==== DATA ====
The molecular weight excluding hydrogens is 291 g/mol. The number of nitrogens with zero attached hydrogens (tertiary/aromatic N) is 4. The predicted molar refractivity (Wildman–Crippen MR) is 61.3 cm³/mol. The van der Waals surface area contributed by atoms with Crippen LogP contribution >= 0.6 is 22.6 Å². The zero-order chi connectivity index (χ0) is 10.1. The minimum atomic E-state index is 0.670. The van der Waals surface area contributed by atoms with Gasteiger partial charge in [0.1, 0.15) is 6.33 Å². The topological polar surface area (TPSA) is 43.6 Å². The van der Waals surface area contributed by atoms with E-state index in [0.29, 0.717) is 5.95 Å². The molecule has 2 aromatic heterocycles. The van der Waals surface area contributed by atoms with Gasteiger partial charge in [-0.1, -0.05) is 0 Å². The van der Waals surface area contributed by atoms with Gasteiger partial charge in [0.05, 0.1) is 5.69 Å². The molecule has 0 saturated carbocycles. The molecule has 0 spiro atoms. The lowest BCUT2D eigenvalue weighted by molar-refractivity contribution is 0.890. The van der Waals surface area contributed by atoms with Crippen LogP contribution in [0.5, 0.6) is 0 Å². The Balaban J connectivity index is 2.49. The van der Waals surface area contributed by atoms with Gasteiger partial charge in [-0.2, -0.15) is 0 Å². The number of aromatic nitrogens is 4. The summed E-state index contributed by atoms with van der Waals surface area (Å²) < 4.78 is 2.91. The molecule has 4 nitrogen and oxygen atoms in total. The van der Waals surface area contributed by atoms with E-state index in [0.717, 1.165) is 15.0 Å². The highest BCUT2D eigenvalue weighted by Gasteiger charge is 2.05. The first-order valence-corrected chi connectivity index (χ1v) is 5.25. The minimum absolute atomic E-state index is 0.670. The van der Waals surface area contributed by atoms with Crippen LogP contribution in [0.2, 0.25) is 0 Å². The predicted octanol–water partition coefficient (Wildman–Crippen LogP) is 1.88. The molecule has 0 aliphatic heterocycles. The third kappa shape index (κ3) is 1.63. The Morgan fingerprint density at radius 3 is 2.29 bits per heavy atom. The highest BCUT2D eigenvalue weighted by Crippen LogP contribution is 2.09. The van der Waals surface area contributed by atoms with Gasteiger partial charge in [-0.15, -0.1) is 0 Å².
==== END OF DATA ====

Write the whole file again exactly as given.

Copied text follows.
The molecular weight excluding hydrogens is 291 g/mol. The number of nitrogens with zero attached hydrogens (tertiary/aromatic N) is 4. The predicted molar refractivity (Wildman–Crippen MR) is 61.3 cm³/mol. The van der Waals surface area contributed by atoms with Crippen LogP contribution >= 0.6 is 22.6 Å². The zero-order chi connectivity index (χ0) is 10.1. The minimum atomic E-state index is 0.670. The van der Waals surface area contributed by atoms with Gasteiger partial charge in [0.1, 0.15) is 6.33 Å². The topological polar surface area (TPSA) is 43.6 Å². The van der Waals surface area contributed by atoms with E-state index in [0.29, 0.717) is 5.95 Å². The molecule has 2 aromatic heterocycles. The van der Waals surface area contributed by atoms with Gasteiger partial charge in [-0.1, -0.05) is 0 Å². The van der Waals surface area contributed by atoms with Gasteiger partial charge in [0.05, 0.1) is 5.69 Å². The molecule has 0 saturated carbocycles. The molecule has 0 spiro atoms. The lowest BCUT2D eigenvalue weighted by molar-refractivity contribution is 0.890. The van der Waals surface area contributed by atoms with Crippen LogP contribution in [0.5, 0.6) is 0 Å². The Balaban J connectivity index is 2.49. The van der Waals surface area contributed by atoms with Gasteiger partial charge in [-0.2, -0.15) is 0 Å². The number of aromatic nitrogens is 4. The summed E-state index contributed by atoms with van der Waals surface area (Å²) < 4.78 is 2.91. The molecule has 4 nitrogen and oxygen atoms in total. The van der Waals surface area contributed by atoms with E-state index in [0.717, 1.165) is 15.0 Å². The highest BCUT2D eigenvalue weighted by Gasteiger charge is 2.05. The first-order valence-corrected chi connectivity index (χ1v) is 5.25. The minimum absolute atomic E-state index is 0.670. The van der Waals surface area contributed by atoms with Crippen LogP contribution in [0.2, 0.25) is 0 Å². The predicted octanol–water partition coefficient (Wildman–Crippen LogP) is 1.88. The molecule has 0 aliphatic heterocycles. The third kappa shape index (κ3) is 1.63. The Morgan fingerprint density at radius 3 is 2.29 bits per heavy atom. The highest BCUT2D eigenvalue weighted by Crippen LogP contribution is 2.09. The van der Waals surface area contributed by atoms with Gasteiger partial charge in [-0.15, -0.1) is 0 Å².